Saturday, August 2, 2008


On the subject of purpose, I would like to enter a little ramble about Saturdays. Saturdays are house-cleaning days (not restricted to the inside of the house, but sometimes anything within a fifty-foot radius), and when we clean, we clean. There's no joking around about this cleaning business. We use flamethrowers, sometimes. We scrub, clean, dust, and scour every blasted inch of our 23,000 sq foot house, and most times the outside as well.
Ok, so maybe I'm exaggerating. It isn't about the amount of cleaning, but the principle of the thing. Since when were Saturdays, "working days"?! Since the beginning of the Israeli nation in 1,400-something B.C., there has been a Jud├Žo-Christian idea that most people call a "sabbath". A day used to rest. Traditionally, that day has always been Saturday. So what would compel one to sacrifice this perfectly rational idea for the sake of "cleanliness"? Perhaps, you say, it is because "cleanliness is next to godliness." But where is that in the Bible?! No, I say, the entire point of the word SATURDAY is being lost on my family. Its purpose is to provide rest and relaxation, not stress and scrubbing! It has come to a point where the very word "Saturday" instills fear in the hearts of children across the face of, well, my house. Isn't this "Saturday" supposedly something that is to be looked forward to? The purpose has been lost, nay! perverted!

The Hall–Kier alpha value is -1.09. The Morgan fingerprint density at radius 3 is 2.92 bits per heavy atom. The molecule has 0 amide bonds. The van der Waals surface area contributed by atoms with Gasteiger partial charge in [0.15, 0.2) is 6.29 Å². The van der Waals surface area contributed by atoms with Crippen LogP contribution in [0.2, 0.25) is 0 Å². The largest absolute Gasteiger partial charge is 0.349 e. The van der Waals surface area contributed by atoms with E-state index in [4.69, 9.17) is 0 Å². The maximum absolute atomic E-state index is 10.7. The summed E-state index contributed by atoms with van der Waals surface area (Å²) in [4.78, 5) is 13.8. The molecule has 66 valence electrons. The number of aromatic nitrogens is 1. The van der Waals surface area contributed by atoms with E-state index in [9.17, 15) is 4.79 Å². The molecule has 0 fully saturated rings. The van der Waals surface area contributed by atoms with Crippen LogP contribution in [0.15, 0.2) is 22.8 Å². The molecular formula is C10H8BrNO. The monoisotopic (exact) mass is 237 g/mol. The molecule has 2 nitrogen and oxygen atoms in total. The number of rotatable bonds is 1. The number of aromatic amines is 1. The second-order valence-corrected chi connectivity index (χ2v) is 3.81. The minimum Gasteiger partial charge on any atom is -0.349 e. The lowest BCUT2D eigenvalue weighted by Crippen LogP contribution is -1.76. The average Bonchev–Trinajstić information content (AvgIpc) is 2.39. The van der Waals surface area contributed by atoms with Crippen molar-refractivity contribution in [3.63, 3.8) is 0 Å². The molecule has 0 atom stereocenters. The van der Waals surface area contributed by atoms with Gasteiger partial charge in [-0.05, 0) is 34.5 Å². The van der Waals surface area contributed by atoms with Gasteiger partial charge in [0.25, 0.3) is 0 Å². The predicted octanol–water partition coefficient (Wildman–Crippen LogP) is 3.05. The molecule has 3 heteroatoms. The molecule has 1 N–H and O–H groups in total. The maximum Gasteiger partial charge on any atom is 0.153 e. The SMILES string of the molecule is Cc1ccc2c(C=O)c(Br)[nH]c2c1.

In the name of all that is good and holy, why clean?! It's only, according to the Second Law of Thermodynamics, going to get dirty again. How can you argue with science? In cleaning, we seek temporary enjoyment of cleanliness, because soon enough, it will only get dirty again. But, in not cleaning, we receive everlasting happiness of not having to clean!
You may point to Booker T. Washington and argue that there is glory in labor. But, according to Solomon, labor is vanity! "Thus I hated all the fruit of my labor for which I had labored under the sun, for I must leave it to the man who will come after me. And who knows whether he will be a wise man or a fool? Yet he will have control over all the fruit of my labor for which I have labored by acting wisely under the sun. This too is vanity" (Ecc. 2:18-19).
Should we clean? Should we pervert the very name and meaning of the formerly beautiful thing that we like to call "Saturday"? I'll leave you to decide.

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